4. Query letters, for so many reasons.

Summarize all your hard work in a single page! Tell us who you’re like as an author and what books your story is like, so we can gauge how well it’ll sell based on two sentences about it! Format it exactly the way we say or we won’t even consider you!

For publishers, agents, and editors who have slush piles as tall as Mount Everest…we get it. There has to be a way to differentiate. We don’t blame you. Every creative writing class, NaNoWriMo pep talk, and college lit department combine to send out hundreds of thousands of people who think all they need to do to become the next Ernest Hemingway is string a sentence together. There has to be some way to sort through that pile…but God, can’t there be a better way than query letters? Especially since even with query letters being used it often takes months or years to hear back, and…

5. “Simultaneous submissions prohibited.”

No, we don’t know when we’ll get to your query, but we’ll throw it out instantly if you have the audacity to shop around while you wait for us.

The combination of “no simultaneous submissions” with the query letter bottleneck makes success slow and arduous. It disadvantages everyone who aims to write full-time but doesn’t have another income source (their own, or a parents’, or a spouse’s, or, or or). The result is that entire classes of people are edged out of publishing solely because the process, especially for writers early in their career, moves so glacially that people have to earn a living while they wait, and it’s so hard to, for example, work two jobs and raise a family and also somehow find the time to write. Especially considering that the standard advice for dealing with “no simultaneous submissions” is “just write something else while you wait!” …the whole system screams privilege.

6. Genres are boxes that must be fit into and adhered to.

Your protagonist is 18? Then obviously your book is Young Adult. It doesn’t matter how smutty your book is, erotica books must have sex within the first three chapters, ideally in the first chapter. Sorry, we’re a fantasy publisher, if you have a technological element you don’t belong here…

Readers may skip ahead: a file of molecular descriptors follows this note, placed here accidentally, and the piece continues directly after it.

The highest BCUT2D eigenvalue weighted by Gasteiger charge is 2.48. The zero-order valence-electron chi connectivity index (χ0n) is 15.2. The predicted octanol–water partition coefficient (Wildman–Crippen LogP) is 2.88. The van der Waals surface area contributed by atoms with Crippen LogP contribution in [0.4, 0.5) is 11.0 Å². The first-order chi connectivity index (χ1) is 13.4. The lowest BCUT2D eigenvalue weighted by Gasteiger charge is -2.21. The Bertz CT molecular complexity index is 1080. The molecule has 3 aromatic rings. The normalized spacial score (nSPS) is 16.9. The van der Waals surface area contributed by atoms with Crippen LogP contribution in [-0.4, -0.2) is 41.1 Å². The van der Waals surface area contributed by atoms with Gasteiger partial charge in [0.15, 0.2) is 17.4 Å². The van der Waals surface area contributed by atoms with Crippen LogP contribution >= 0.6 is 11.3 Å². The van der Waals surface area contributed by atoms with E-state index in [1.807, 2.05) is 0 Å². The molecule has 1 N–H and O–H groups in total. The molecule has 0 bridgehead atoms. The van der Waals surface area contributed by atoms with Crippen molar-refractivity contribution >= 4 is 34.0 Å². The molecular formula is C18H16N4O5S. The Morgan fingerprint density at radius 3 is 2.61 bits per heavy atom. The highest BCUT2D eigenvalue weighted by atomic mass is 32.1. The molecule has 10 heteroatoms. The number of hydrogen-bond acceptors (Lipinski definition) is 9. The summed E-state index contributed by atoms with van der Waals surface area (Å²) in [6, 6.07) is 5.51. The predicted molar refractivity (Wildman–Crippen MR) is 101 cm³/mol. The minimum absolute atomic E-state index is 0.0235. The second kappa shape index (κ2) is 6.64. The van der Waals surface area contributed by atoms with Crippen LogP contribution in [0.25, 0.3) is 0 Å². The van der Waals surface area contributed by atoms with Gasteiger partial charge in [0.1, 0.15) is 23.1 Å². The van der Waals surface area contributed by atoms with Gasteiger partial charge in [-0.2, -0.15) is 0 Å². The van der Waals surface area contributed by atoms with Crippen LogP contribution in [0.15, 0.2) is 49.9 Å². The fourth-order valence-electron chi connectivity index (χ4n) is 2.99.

While some genre boxes have been becoming more like mesh cages of late, with some flow of content allowed in and out, many remain stiff prisons that constrict the kinds of stories people can tell. Even basic cross-genre works often struggle to find a place, and there’s no reason for it beyond “if we can’t pigeon-hole a story, it’s harder to sell.” This edges out many innovative, creative works. It also disadvantages people who aren’t as familiar with genre rules. And don’t get me wrong – this isn’t an argument that, for example, the romance genre would be improved by opening up to stories that don’t have “happily ever afters.” Instead, it’s pointing out – there should also be a home for, say, a space opera with a side romance, an erotica scene, and a happily-for-now ending. Occasionally, works breakthrough, but for the most part stories that don’t conform never see the light of day (or, they do, but only after Point 2 – trad pub editors insist that the elements most “outside” the box be removed or revised).

7. The lines between romance and erotica are arbitrary, random, and hetero- and cis-normative.

This modern romance novel won’t sell if it doesn’t have an explicit sex scene, but God forbid you call a penis a penis. Oh, no, this is far too explicit, even though the book only has one mlm sex scene, this is erotica.

The difference between “romance” and “erotica” might not matter so much if not for the stigmas attached to erotica and the huge difference in marketability and audience. The difference between “romance” and “erotica” also might not matter so much if not for the fact that, so often, even incredibly raunchy stories that feature cis straight male/cis straight female sex scenes are shelved as romance, but the moment the sex is between people of the same gender, and/or a trans or genderqueer person is involved, and/or the relationship is polyamorous, and/or the characters involved are literally anything other than a cis straight male pleasuring a cis straight female in a “standard” way (cunnilingus welcome, pegging need not apply)…then the story is erotica. Two identical stories will get assigned different genres based on who the people having sex are, and also based on the “skill” of the author to use ludicrous euphemisms (instead of just…calling body parts what they’re called…), and it’s insane. Non-con can be a “romance” novel, even if it’s graphically described. “50 Shades of Gray” can sell millions of copies, even containing BDSM. But the word “vagina” gets used once…bam, erotica. (Seriously, the only standard that should matter is the Envelope Analogy).